HAMT sharding

Make sure you use go-ipfs 0.12 or later, it has automatic sharding of big directories.

Step 3: Download the latest snapshot from

Source of ZIM files is at Make sure you download _all_maxi_ snapshots, as those include images.

To automate this, you can also use the script:

First, download the latest wiki lists using bash ./tools/ cache_update

After that create a download command using bash ./tools/ choose, it should give an executable command e.g.

Download command:
    $ ./tools/ download wikipedia wikipedia tr all maxi latest

Running the command will download the choosen zim file to the ./snapshots directory.

Step 4: Unpack the ZIM snapshot

Unpack the ZIM snapshot using extract_zim:

$ zimdump dump ./snapshots/wikipedia_tr_all_maxi_2021-01.zim --dir ./tmp/wikipedia_tr_all_maxi_2021-01

ℹ️ ZIM's main page

Each ZIM file has "main page" attribute which defines the landing page set for the ZIM archive. It is often different than the "main page" of upstream Wikipedia. Kiwix Main page needs to be passed in the next step, so until there is an automated way to determine "main page" of ZIM, you need to open ZIM in Kiwix reader and eyeball the name of the landing page.

Step 5: Convert the unpacked zim directory to a website with mirror info

IMPORTANT: The snapshots must say who disseminated them. This effort to mirror Wikipedia snapshots is not affiliated with the Wikimedia foundation and is not connected to the volunteers whose contributions are contained in the snapshots. The snapshots must include information explaining that they were created and disseminated by independent parties, not by Wikipedia.

The conversion to a working website and the appending of necessary information is is done by the node program under ./bin/run.

$ node ./bin/run --help

The program requires main page for ZIM and online versions as one of inputs. For instance, the ZIM file for Turkish Wikipedia has a main page of Kullanıcı:The_other_Kiwix_guy/Landing but uses Anasayfa as the main page. Both must be passed to the node script.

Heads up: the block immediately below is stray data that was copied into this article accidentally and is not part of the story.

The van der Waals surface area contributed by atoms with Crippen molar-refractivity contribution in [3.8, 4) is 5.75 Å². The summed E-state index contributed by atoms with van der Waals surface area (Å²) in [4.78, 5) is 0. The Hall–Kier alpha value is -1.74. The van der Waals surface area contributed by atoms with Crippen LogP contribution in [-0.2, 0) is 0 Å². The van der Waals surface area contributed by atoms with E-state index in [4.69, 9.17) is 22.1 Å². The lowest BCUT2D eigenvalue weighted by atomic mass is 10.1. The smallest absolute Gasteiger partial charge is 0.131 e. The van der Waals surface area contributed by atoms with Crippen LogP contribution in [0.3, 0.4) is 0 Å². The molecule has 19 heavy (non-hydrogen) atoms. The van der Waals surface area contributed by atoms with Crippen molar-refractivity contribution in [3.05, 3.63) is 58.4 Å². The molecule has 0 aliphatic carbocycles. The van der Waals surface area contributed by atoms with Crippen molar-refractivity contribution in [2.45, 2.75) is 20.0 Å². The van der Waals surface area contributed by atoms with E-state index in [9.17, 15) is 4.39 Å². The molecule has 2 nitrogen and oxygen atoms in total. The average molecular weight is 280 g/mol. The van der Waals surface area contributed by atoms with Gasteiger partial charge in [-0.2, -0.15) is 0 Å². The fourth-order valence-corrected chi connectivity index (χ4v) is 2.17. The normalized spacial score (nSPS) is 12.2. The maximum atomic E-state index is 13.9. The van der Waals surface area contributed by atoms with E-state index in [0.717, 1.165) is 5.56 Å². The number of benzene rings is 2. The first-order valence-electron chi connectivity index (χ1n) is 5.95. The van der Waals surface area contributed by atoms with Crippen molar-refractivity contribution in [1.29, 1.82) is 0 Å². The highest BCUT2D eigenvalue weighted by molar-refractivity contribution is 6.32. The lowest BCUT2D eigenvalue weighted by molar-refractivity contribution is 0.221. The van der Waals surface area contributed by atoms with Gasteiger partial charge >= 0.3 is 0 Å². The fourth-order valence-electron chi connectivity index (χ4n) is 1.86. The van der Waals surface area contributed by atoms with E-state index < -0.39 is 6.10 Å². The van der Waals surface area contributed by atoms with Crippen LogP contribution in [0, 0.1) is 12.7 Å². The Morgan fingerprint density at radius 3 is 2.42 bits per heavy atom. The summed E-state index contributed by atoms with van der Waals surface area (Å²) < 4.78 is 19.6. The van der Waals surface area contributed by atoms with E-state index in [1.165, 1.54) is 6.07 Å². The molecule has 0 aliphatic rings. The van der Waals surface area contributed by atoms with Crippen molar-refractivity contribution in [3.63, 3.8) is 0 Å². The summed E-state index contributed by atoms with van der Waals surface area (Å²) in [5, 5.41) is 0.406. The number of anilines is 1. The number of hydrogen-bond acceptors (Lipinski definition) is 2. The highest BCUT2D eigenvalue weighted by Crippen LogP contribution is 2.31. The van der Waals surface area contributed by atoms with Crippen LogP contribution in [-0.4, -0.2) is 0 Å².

To determine the original main page use ./tools/

$ ./tools/

To determine the main page in ZIM file open in in a Kiwix reader or use zimdump info (version 3.0.0 or later) and ignore the A/ prefix:

$ zimdump info wikipedia_tr_all_maxi_2021-01.zim
count-entries: 1088190
uuid: 840fc82f-8f14-e11e-c185-6112dba6782e
cluster count: 5288
checksum: 50113b4f4ef5ddb62596d361e0707f79
main page: A/Kullanıcı:The_other_Kiwix_guy/Landing
favicon: -/favicon

$ zimdump info wikipedia_tr_all_maxi_2021-01.zim | grep -oP 'main page: A/\K\S+'

The conversion is done on the unpacked zim directory:

node ./bin/run ./tmp/wikipedia_tr_all_maxi_2021-02 \ \
  --zimfile=./snapshots/wikipedia_tr_all_maxi_2021-02.zim \
  --kiwixmainpage=Kullanıcı:The_other_Kiwix_guy/Landing \

Step 6: Import website directory to IPFS

Increase the limitation of opening files

In some cases, you will meet an error like could not create socket: Too many open files when you add files to the IPFS store. It happens when IPFS needs to open more files than it is allowed by the operating system and you can temporarily increase this limitation to avoid this error using this command.

ulimit -n 65536

Add immutable copy

Add all the data to your node using ipfs add. Use the following command, replacing $unpacked_wiki with the path to the website that you created in Step 4 (./tmp/wikipedia_en_all_maxi_2018-10).